Last Saturday, I was sprinting around Mont Sainte-Anne, Canada. It is Sunday and I am sprinting around Mossel Bay. This is ridiculous and I am definitely chancing it. Well, Henry Liebenberg and I are taking a chance.
Both of us have been denying that the jet lag thing exists but it is real. Really real. The last three nights have been tricky while naps during the day have been sublime (yes, I know that it is to be avoided, if possible, 😁).
To add to my ‘woes’, my cycling life was misplaced between Europe and Johannesburg. This almost became the first stage race that I attempt with a single set of cycling kit, one set of workshop allen keys and a check-in bag that weighs less than ten kilograms. I made countless phone calls on Thursday and even more on Friday but the standard response to any questioning was ‘no update’. This bag was nowhere in the system and I was doing my nut in. Then, miraculously, my Mother (the alternative number I provided, 🤯) received a call to say the bag is being delivered. I was doing flick-flacks despite not even knowing how to.
Thanks, Karine, for doing my washing. It came in quite handy in the end. I am still not best pleased about you jinxing my bag at the airport because it did not have a name tag on though, ☺️.
We arrived safely and it has been a buzz since yesterday morning. The weather is sublime and the South African sun, extremely angry. The race venue setup is brilliant, as always, and the prologue route such a treat. We studied it meticulously yesterday and again this morning. We wanted to win the stage. There is no point in keeping it hush-hush now.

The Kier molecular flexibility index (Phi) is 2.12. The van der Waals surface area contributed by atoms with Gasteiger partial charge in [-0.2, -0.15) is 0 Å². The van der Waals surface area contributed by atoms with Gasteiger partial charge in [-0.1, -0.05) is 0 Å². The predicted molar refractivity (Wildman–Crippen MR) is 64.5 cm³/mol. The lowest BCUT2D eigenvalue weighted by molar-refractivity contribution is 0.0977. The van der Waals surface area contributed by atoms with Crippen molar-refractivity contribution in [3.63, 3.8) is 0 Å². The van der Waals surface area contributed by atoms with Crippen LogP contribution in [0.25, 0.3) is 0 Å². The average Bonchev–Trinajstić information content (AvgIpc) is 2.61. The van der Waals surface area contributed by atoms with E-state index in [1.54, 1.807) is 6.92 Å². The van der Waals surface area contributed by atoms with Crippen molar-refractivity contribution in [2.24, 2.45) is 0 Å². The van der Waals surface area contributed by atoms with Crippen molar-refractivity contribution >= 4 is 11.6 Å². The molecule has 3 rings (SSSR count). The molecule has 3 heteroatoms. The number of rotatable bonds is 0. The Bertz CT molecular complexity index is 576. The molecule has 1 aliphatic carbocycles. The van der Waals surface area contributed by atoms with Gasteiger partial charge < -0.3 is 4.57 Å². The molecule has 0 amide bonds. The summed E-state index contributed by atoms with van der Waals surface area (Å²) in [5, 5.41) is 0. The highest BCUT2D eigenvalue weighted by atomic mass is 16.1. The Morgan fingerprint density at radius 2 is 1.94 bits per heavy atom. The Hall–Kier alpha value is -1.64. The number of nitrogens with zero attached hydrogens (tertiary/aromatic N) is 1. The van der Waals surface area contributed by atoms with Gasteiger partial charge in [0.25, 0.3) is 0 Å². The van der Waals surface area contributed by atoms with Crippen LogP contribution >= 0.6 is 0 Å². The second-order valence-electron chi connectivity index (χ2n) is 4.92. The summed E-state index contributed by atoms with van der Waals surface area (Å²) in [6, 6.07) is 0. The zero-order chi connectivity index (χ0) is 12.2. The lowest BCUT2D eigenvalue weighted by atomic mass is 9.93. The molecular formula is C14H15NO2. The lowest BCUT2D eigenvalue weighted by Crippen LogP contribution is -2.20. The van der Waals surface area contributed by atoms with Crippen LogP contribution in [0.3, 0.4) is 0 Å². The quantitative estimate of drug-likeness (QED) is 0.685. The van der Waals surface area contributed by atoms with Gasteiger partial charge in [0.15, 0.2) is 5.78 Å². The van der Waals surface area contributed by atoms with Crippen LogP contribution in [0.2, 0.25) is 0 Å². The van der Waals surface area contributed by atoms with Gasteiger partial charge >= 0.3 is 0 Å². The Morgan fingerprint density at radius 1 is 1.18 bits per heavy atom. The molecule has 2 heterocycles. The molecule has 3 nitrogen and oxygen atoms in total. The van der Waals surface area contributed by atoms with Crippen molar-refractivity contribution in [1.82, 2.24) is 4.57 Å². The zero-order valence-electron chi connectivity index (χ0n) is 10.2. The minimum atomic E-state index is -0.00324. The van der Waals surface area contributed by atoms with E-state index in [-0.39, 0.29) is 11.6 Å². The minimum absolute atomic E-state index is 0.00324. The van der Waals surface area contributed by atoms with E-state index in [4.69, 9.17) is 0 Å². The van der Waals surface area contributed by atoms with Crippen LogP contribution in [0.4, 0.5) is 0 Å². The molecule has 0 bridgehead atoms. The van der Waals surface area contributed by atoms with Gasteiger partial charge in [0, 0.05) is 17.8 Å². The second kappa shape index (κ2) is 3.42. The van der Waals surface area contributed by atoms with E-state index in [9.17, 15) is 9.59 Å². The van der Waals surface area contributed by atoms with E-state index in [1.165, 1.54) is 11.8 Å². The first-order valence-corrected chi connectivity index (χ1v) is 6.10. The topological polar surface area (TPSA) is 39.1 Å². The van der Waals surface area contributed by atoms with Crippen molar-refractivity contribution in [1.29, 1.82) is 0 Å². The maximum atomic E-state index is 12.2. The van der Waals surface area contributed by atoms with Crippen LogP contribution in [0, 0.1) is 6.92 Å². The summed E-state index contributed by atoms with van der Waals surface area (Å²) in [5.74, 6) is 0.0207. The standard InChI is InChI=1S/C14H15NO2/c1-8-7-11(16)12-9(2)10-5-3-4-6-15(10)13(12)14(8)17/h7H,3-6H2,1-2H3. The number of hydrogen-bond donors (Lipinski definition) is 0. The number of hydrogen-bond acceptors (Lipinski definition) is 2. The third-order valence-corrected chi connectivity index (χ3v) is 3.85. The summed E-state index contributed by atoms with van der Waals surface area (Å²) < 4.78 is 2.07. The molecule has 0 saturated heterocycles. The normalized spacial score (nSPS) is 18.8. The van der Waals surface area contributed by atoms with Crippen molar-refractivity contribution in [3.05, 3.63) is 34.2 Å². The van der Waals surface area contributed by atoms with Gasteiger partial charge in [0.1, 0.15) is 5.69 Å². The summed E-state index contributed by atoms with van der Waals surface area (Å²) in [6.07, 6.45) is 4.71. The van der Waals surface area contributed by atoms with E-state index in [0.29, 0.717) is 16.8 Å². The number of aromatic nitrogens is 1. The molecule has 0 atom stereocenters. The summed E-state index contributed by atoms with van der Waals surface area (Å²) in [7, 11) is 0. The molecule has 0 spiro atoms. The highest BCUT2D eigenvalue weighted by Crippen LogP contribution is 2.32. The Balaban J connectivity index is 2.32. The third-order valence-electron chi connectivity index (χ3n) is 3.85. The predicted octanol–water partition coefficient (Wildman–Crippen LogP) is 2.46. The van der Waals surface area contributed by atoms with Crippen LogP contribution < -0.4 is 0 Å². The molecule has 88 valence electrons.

My last fourteen posts have been long. They deserved to be. To spare those who have been patiently reading through them as well as my own sanity, I am going to keep these more brief. The only way I know how at this stage is bullet format. I’ll give it a go and see how it works out.
1. A good warm-up despite much uncertainty for us both
2. Start line head shaking denial at the discomfort to be experienced soon when the commissaire called ‘one minute thirty’
3. Henry led out, I set in behind and proceeded to smoke a power link
4. Took an age to fix it and set off
5. Forty meters later, genius Jan nukes a second power link
6. I die on Henry’s wheel going up the interminable concrete climbs on cold legs
7. Start to find some semblance of power output before heading into the single track
8. Consolidated through this section and ensured that we don’t brake more things
9. Enjoyed riding on the edge through the single track
10. Crashed heavily into a marshal who stepped in front of me after ushering two elderly people along
11. Hammered it along the boardwalk. The length of saliva hanging off my chin confirmed this
12. Botched a technical embankment kick because the four gears I had available to me were entirely inadequate
13. Pushed the heart rate into the one hundred and nineties and realised that my body was doing just fine
14. Flew through the finish line and continued on through the gate on the other side to do a loop to calm down before I meet anybody and say something that I would end up regretting
15. Donated five minutes and three seconds to the leaders and finished in thirteenth
16. Screamed in anguish and with clenched fists about once every two hours this afternoon
17. With gracious assistance from the folk at DSV, my bike is sporting a brand new chain for tomorrow
18. Now have a clenched jaw and fire in my eyes
Follow Jan Withaar here he first published this post on Facebook
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